if (!this.value || this.validity.typeMismatch) {
        this.setCustomValidity(errMsg);
      } else {
        this.setCustomValidity('');
      }
    }
  }
}

This is a fairly simple block of code, we start by looking at each input element on the page through a for loop, if the input is not a submit button we then use the Constraint API method setCustomValidity to apply the custom message of "!" that we stored in the errMsg variable. In my opinion that should be the end of the work needed, but there is more.

For some reason, when we set a custom error message with setCustomValidity that also removes the error checking from the input. If we were to stop here and submit the form, it would submit without triggering any errors. Starting at the line cur.oninput is the code needed to get around this oddity. The oninput event is fired each time a key is pressed that will change the contents of the input, each time the event fires we are checking to make sure the input has a value and that the value is valid according to the input type. The Constraint API makes available a validity property for input elements. This object contains a number of properties to determine the validity of the input, the one that we're using to make sure the value given is Ok is typeMismatch. If the input either has no value or the given value is not of the correct type, we need to set the custom message again. If a correct value has been entered we then set the custom validity to an empty string, which does a kind of reset on the validation. The input will then be validated normally again.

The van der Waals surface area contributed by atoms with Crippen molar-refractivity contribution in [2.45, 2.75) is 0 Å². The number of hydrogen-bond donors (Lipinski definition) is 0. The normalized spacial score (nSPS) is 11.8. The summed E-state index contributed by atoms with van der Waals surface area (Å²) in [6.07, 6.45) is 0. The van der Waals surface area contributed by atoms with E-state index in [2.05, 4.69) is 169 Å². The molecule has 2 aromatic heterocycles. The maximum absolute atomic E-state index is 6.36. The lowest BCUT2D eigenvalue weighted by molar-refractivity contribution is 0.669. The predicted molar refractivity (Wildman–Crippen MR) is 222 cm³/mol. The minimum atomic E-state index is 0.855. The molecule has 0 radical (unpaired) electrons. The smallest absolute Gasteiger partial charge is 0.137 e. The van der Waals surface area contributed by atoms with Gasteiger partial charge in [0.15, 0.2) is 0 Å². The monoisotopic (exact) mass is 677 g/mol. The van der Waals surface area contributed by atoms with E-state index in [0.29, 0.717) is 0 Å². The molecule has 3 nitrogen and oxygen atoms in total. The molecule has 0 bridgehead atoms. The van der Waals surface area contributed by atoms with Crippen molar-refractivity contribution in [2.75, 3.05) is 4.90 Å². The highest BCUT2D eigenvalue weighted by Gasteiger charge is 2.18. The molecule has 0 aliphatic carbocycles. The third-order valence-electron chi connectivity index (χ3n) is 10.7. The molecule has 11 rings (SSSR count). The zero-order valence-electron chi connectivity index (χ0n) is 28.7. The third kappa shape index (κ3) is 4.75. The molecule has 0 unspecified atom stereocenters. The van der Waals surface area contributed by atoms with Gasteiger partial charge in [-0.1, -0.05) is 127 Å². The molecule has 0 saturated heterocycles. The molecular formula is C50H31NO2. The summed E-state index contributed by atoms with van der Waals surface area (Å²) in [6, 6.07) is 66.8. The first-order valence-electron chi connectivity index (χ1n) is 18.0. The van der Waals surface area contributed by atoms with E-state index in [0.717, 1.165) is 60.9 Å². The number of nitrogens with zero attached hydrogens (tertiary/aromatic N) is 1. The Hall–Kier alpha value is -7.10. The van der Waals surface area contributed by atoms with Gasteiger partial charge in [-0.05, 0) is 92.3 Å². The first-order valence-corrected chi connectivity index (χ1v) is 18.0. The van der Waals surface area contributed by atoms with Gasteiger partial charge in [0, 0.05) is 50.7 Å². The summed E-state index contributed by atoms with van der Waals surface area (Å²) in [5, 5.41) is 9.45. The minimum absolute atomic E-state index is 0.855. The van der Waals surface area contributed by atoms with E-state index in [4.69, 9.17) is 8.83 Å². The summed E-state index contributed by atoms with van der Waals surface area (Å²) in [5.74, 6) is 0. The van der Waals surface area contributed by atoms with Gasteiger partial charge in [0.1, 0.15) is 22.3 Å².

Going forward

This is definitely new, new stuff, and with all fun new things it will take some time before it can be used on a wide scale. I don't think that should be seen as a huge hinderance though. The Constraint API seems mature enough to be put into use right now, with the aide of a poly fill for browsers that don't yet support it. I haven't used it yet, but at least one exists already; http://afarkas.github.com/webshim/demos/demos/webforms.html. The error message bubbles are not really ready though. With only one browser supporting custom styles, and with no small amount of finagling needed to get them looking right, for now we'll need to keep creating our own error messages. I'll take it though, this is a huge step in the right direction and I can't wait for wider browser support and even more fun new things that will no doubt come with it.

Thanks for reading